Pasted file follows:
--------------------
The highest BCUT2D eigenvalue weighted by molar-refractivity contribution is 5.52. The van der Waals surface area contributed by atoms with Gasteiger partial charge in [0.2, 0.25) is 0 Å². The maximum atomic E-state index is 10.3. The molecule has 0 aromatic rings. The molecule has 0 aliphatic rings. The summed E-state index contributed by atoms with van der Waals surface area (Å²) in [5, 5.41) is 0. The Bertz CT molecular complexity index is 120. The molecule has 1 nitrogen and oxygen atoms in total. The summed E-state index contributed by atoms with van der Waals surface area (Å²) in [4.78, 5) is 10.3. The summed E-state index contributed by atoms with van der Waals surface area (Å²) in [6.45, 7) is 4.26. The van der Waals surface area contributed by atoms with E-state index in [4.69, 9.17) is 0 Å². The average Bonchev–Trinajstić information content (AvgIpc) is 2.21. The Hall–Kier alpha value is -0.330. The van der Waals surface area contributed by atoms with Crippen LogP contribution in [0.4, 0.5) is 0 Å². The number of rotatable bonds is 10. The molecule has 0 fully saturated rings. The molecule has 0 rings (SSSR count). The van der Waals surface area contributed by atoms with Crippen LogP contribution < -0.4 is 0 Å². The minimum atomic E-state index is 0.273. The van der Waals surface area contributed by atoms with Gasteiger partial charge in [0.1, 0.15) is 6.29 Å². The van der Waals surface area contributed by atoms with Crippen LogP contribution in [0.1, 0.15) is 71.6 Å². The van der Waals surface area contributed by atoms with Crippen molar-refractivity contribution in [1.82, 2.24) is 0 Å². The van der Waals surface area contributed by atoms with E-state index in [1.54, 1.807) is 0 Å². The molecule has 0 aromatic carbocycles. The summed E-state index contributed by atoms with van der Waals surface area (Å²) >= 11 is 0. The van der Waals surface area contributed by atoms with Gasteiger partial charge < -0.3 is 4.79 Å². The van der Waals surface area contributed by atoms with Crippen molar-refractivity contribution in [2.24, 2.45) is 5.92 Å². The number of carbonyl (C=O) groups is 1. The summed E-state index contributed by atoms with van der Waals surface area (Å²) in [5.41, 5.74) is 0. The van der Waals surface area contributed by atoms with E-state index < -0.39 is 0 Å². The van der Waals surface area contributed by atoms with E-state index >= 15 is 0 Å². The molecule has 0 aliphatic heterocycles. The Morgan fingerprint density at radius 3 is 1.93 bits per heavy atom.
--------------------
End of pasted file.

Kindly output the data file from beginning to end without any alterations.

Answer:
The highest BCUT2D eigenvalue weighted by molar-refractivity contribution is 5.52. The van der Waals surface area contributed by atoms with Gasteiger partial charge in [0.2, 0.25) is 0 Å². The maximum atomic E-state index is 10.3. The molecule has 0 aromatic rings. The molecule has 0 aliphatic rings. The summed E-state index contributed by atoms with van der Waals surface area (Å²) in [5, 5.41) is 0. The Bertz CT molecular complexity index is 120. The molecule has 1 nitrogen and oxygen atoms in total. The summed E-state index contributed by atoms with van der Waals surface area (Å²) in [4.78, 5) is 10.3. The summed E-state index contributed by atoms with van der Waals surface area (Å²) in [6.45, 7) is 4.26. The van der Waals surface area contributed by atoms with E-state index in [4.69, 9.17) is 0 Å². The average Bonchev–Trinajstić information content (AvgIpc) is 2.21. The Hall–Kier alpha value is -0.330. The van der Waals surface area contributed by atoms with Crippen LogP contribution in [0.4, 0.5) is 0 Å². The number of rotatable bonds is 10. The molecule has 0 fully saturated rings. The molecule has 0 rings (SSSR count). The van der Waals surface area contributed by atoms with Crippen LogP contribution < -0.4 is 0 Å². The minimum atomic E-state index is 0.273. The van der Waals surface area contributed by atoms with Gasteiger partial charge in [0.1, 0.15) is 6.29 Å². The van der Waals surface area contributed by atoms with Crippen LogP contribution in [0.1, 0.15) is 71.6 Å². The van der Waals surface area contributed by atoms with Crippen molar-refractivity contribution in [1.82, 2.24) is 0 Å². The van der Waals surface area contributed by atoms with E-state index in [1.54, 1.807) is 0 Å². The molecule has 0 aromatic carbocycles. The summed E-state index contributed by atoms with van der Waals surface area (Å²) >= 11 is 0. The van der Waals surface area contributed by atoms with Gasteiger partial charge < -0.3 is 4.79 Å². The van der Waals surface area contributed by atoms with Crippen molar-refractivity contribution in [2.24, 2.45) is 5.92 Å². The number of carbonyl (C=O) groups is 1. The summed E-state index contributed by atoms with van der Waals surface area (Å²) in [5.41, 5.74) is 0. The van der Waals surface area contributed by atoms with E-state index < -0.39 is 0 Å². The van der Waals surface area contributed by atoms with E-state index >= 15 is 0 Å². The molecule has 0 aliphatic heterocycles. The Morgan fingerprint density at radius 3 is 1.93 bits per heavy atom.